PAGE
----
9. Tent in the Wadi Rum, Jordan. A unique geological formation, created by the irruption of sandstone strata elsewhere confined under limestone, the Wadi Rum was considered by Lawrence to be the most spectacular sight in the whole of Arabia. Many of Rum’s Howaytat Bedu still live in traditional black tents as they did in Lawrence’s day.
10. Howaytat woman, Wadi Rum. Proudly displaying the facial tattoos she received as a girl on the eve of her wedding, this matriarch of the Howaytat, one of the celebrated bards of her tribe, still chants poems recalling the days of Lawrence and Auda Abu Tayyi.
11. The author with Sabah ibn ‘Iid at Mudowwara well, Jordan. Lawrence’s patrol watered at the pool here on 17 September 1917, on their way to attack Mudowwara station, which lies about three miles away. The Turks had deliberately polluted the water with dead camels, ensuring that Lawrence’s British gunners came down with diarrhoea. Today, due to local irrigation projects, the well is completely dry.
12. Loading a camel at Mudowwara well. A Bedui of the Howaytat loads his camel at the same point from which Lawrence’s patrol moved south to hit the railway near Hallat Ammar. They watered again at Mudowwara well on the exfiltration to Wadi Rum.
13. Wrecked railway wagon, Mudowwara. This wagon of 1914-18 vintage stands near the site where, on 19 September 1917, Lawrence and his patrol successfully mined a train drawn by two locomotives, and killed seventy Turks by machine-gun and mortar fire within ten minutes – one of the most perfectly executed guerrilla operations of the war.
14. A Bedui filling a waterskin. Lawrence wrote that the ways of the Bedu were hard even for those brought up in them, and for a stranger terrible – a death in life. The Bedu saw things differently, however: the desert offered them what to their eyes was a relatively comfortable way of life.
15. A Bedui of the Haywat, Jordan. One of the small Bedu tribes inhabiting southern Jordan and the Sinai peninsula, the Haywat joined the Hashemite forces on Lawrence’s final push on Aqaba in July 1917.
1. T. E. Lawrence (Ned) aged about ten or eleven. A detail from a studio photograph in Oxford, c.1900.
2. Sarah Lawrence with her children, in the porch of their home at Fawley on the shores of Southampton Water. Ned is sitting with his brothers Will, baby Frank and Bob. The photograph may have been taken by their father, Thomas Lawrence, shortly after their arrival in England, c.1894.
3. In 1896 the family moved to Oxford, and Ned and his elder brother Bob went to school at the City of Oxford High School for Boys. Ned is sitting on the ground in the centre, surrounded by his form mates and their teacher, c.1900.
4. Portrait of Gray,by Henry Scott Tuke. This painting, apparently showing Lawrence as a young soldier, was found among his possessions after his death and claimed as evidence of his disputed service in the artillery whilst still a schoolboy, perhaps in 1906. Though Lawrence may have met Tuke as a boy, the artist listed this portrait as having been painted in 1922. How it came into Lawrence’s possession is unknown.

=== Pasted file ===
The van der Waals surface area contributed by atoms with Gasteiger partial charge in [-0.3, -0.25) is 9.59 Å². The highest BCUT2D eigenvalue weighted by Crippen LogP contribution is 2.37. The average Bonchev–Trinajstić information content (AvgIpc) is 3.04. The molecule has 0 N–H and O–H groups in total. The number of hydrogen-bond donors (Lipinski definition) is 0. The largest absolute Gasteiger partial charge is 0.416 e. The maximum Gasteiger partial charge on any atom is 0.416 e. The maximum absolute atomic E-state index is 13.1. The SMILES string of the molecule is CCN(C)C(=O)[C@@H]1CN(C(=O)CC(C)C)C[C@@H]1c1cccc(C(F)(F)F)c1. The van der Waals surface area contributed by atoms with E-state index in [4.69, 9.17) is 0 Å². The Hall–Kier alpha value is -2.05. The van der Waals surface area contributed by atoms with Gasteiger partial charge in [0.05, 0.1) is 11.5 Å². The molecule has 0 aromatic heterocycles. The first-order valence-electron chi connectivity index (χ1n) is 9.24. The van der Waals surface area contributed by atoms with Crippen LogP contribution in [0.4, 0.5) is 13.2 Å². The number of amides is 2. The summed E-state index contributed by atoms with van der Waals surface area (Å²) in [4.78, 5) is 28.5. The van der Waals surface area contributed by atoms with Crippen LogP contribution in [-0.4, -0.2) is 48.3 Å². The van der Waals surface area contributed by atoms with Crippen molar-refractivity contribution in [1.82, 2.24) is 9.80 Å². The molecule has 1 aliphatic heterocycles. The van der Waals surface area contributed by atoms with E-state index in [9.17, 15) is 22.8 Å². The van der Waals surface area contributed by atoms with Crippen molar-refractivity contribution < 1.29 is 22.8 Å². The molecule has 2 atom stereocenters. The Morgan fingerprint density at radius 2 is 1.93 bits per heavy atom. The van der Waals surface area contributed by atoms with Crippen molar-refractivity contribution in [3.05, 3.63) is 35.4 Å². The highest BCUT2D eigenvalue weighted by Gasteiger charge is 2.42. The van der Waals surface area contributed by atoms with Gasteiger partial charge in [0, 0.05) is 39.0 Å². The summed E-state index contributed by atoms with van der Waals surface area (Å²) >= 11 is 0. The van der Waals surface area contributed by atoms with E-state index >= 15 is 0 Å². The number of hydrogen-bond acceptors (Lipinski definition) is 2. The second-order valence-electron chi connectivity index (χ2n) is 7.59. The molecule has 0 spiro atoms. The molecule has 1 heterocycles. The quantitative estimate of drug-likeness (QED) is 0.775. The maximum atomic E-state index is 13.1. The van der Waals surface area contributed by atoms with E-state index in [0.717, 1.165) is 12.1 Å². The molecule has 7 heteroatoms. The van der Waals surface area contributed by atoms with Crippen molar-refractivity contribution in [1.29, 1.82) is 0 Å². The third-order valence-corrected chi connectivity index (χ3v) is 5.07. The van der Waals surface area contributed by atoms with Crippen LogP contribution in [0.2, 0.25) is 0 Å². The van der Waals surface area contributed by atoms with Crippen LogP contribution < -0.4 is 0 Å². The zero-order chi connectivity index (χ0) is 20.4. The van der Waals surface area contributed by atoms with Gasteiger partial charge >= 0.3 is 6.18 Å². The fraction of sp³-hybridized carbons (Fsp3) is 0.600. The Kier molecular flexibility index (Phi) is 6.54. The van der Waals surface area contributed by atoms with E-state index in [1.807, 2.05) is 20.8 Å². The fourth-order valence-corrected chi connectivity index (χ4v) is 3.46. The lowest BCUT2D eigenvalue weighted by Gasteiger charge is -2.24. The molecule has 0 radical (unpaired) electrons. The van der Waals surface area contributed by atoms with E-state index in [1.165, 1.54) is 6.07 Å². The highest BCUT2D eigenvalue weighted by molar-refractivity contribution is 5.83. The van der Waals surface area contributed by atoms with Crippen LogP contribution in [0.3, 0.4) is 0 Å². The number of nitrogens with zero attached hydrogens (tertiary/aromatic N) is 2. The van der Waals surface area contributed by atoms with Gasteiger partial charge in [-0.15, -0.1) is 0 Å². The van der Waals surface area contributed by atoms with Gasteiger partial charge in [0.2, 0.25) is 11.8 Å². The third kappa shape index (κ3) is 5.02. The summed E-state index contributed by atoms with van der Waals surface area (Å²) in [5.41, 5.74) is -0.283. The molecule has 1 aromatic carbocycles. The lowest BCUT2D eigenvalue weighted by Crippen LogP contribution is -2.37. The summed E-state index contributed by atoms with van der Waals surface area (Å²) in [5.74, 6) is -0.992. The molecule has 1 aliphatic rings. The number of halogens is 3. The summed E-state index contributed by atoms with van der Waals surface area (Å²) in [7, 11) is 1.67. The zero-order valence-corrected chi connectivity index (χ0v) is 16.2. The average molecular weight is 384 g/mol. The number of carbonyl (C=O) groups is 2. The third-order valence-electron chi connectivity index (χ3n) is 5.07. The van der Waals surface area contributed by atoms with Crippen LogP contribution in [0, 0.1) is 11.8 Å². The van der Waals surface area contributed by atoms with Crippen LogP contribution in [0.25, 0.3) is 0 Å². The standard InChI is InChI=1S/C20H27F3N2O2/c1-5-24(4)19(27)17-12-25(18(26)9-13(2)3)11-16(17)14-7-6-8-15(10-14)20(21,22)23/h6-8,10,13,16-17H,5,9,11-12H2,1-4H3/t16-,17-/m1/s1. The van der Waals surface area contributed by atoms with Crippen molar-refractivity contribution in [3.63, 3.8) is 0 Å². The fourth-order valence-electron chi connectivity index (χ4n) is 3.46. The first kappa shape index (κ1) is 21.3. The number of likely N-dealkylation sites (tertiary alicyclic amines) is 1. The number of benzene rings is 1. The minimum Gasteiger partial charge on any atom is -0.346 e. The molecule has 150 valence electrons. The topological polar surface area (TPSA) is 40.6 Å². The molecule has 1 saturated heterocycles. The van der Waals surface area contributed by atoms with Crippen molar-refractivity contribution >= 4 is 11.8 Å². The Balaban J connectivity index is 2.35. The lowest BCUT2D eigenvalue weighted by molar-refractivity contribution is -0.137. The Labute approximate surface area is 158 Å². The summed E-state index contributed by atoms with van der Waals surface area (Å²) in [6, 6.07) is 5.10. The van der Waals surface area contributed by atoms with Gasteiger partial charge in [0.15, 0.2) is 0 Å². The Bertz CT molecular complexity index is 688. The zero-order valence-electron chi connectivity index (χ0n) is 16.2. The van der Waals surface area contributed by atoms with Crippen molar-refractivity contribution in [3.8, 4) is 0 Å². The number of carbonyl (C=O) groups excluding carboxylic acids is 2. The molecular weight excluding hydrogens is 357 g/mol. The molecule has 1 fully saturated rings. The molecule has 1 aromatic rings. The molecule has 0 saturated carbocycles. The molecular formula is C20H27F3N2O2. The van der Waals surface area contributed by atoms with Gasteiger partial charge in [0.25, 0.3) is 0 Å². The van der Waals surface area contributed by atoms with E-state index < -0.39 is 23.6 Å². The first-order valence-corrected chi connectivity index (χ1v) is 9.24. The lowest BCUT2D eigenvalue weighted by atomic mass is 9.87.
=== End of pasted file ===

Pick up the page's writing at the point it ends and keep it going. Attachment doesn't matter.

5. In 1909 Lawrence spent three months travelling through Syria, visiting crusader castles. In August he spent three days at Kala’at al-Husn (Crak des Chevaliers), inspecting and photographing it. He wrote later that it was ‘the best preserved and most wholly admirable castle in the world’.
6. The castle of Sahyun, with its slender needle of rock supporting the centre of a drawbridge, was one of the highlights of Lawrence’s 1909 tour.
7. Lawrence visited many other castles, including left,the Norman keep at Safita (this view from inside) and right,Harran, photographed on a subsequent visit in 1911.
8. Lawrence’s years at Carchemish were the happiest of his life. Here he worked with Leonard Woolley (right)over five seasons from 1912 until 1914. In this photograph they are standing on either side of a large Hittite slab.
9. Carchemish, a Hittite capital as early as 2500 BC,had been built on the intersection of two waterways and centred on a 130-foot acropolis which dominated the flat landscape.
10. Lawrence had two close friends among the local workforce at Carchemish: left,Dahoum, Salim Ahmad – the water-boy – and right,Sheikh Hammoudi, a former bandit, who was the foreman. Lawrence took these photographs in 1911.
11. (above)Workmen dragging up a large block of masonry at Carchemish. Photographed by Lawrence in 1911.
12. By the outbreak of war in 1914 Lawrence had already mastered Arabic and had managed to pass himself off occasionally as a native in northern Syria, where many non-Arab races intermingled. However, though he wore Arab dress throughout the Revolt he never imagined that he could masquerade as a true Arab, and though his Arabic was fluent witnesses say he spoke with a noticeably foreign accent.